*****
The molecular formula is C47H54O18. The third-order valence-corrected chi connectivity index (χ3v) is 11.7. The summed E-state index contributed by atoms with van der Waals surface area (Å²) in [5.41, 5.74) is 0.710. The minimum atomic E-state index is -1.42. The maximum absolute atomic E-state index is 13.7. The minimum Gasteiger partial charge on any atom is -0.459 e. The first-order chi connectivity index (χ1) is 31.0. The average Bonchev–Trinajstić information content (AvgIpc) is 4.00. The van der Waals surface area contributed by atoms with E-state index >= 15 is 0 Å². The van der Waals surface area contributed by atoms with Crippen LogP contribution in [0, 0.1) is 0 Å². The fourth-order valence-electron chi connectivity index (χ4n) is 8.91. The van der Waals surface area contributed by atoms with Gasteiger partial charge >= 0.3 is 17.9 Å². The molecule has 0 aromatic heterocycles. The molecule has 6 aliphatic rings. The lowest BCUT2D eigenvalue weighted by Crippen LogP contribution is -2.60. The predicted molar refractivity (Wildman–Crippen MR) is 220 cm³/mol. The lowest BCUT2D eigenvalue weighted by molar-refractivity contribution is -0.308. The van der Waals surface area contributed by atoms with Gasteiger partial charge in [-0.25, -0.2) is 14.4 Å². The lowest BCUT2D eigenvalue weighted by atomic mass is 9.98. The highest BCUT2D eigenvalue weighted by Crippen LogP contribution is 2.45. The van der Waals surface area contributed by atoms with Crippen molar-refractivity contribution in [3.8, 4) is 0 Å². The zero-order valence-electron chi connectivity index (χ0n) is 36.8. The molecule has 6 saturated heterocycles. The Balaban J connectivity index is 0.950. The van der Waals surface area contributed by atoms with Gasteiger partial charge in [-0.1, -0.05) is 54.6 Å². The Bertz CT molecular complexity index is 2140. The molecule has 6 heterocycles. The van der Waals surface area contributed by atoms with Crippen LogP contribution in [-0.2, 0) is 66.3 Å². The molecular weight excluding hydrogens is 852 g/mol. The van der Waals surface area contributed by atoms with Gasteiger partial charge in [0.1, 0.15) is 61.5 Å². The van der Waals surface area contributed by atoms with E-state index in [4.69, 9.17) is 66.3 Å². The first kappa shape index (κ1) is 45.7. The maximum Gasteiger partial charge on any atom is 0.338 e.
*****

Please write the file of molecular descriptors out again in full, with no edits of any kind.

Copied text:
The molecular formula is C47H54O18. The third-order valence-corrected chi connectivity index (χ3v) is 11.7. The summed E-state index contributed by atoms with van der Waals surface area (Å²) in [5.41, 5.74) is 0.710. The minimum atomic E-state index is -1.42. The maximum absolute atomic E-state index is 13.7. The minimum Gasteiger partial charge on any atom is -0.459 e. The first-order chi connectivity index (χ1) is 31.0. The average Bonchev–Trinajstić information content (AvgIpc) is 4.00. The van der Waals surface area contributed by atoms with E-state index >= 15 is 0 Å². The van der Waals surface area contributed by atoms with Crippen LogP contribution in [0, 0.1) is 0 Å². The fourth-order valence-electron chi connectivity index (χ4n) is 8.91. The van der Waals surface area contributed by atoms with Gasteiger partial charge >= 0.3 is 17.9 Å². The molecule has 0 aromatic heterocycles. The molecule has 6 aliphatic rings. The lowest BCUT2D eigenvalue weighted by Crippen LogP contribution is -2.60. The predicted molar refractivity (Wildman–Crippen MR) is 220 cm³/mol. The lowest BCUT2D eigenvalue weighted by molar-refractivity contribution is -0.308. The van der Waals surface area contributed by atoms with Gasteiger partial charge in [-0.25, -0.2) is 14.4 Å². The lowest BCUT2D eigenvalue weighted by atomic mass is 9.98. The highest BCUT2D eigenvalue weighted by Crippen LogP contribution is 2.45. The van der Waals surface area contributed by atoms with Crippen molar-refractivity contribution in [3.8, 4) is 0 Å². The zero-order valence-electron chi connectivity index (χ0n) is 36.8. The molecule has 6 saturated heterocycles. The Balaban J connectivity index is 0.950. The van der Waals surface area contributed by atoms with Gasteiger partial charge in [-0.1, -0.05) is 54.6 Å². The Bertz CT molecular complexity index is 2140. The molecule has 6 heterocycles. The van der Waals surface area contributed by atoms with Crippen LogP contribution in [-0.2, 0) is 66.3 Å². The molecular weight excluding hydrogens is 852 g/mol. The van der Waals surface area contributed by atoms with Gasteiger partial charge in [0.1, 0.15) is 61.5 Å². The van der Waals surface area contributed by atoms with E-state index in [4.69, 9.17) is 66.3 Å². The first kappa shape index (κ1) is 45.7. The maximum Gasteiger partial charge on any atom is 0.338 e.